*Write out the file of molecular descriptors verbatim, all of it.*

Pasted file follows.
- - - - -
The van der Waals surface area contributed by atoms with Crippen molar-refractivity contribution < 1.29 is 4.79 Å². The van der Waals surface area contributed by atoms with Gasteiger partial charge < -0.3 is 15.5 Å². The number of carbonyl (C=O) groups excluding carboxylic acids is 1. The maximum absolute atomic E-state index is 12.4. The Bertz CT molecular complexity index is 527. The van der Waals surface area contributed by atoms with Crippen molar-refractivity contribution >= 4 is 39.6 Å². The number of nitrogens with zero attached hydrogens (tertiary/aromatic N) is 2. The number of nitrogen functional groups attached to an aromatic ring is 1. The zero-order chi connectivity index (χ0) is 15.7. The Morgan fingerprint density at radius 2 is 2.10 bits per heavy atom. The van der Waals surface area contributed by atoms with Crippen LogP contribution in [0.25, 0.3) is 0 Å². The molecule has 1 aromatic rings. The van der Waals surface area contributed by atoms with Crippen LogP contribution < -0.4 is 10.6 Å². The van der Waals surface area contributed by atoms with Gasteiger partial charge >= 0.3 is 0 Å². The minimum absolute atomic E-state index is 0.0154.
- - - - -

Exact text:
The van der Waals surface area contributed by atoms with Crippen molar-refractivity contribution < 1.29 is 4.79 Å². The van der Waals surface area contributed by atoms with Gasteiger partial charge < -0.3 is 15.5 Å². The number of carbonyl (C=O) groups excluding carboxylic acids is 1. The maximum absolute atomic E-state index is 12.4. The Bertz CT molecular complexity index is 527. The van der Waals surface area contributed by atoms with Crippen molar-refractivity contribution >= 4 is 39.6 Å². The number of nitrogens with zero attached hydrogens (tertiary/aromatic N) is 2. The number of nitrogen functional groups attached to an aromatic ring is 1. The zero-order chi connectivity index (χ0) is 15.7. The Morgan fingerprint density at radius 2 is 2.10 bits per heavy atom. The van der Waals surface area contributed by atoms with Crippen LogP contribution in [0.25, 0.3) is 0 Å². The molecule has 1 aromatic rings. The van der Waals surface area contributed by atoms with Crippen LogP contribution < -0.4 is 10.6 Å². The van der Waals surface area contributed by atoms with Gasteiger partial charge >= 0.3 is 0 Å². The minimum absolute atomic E-state index is 0.0154.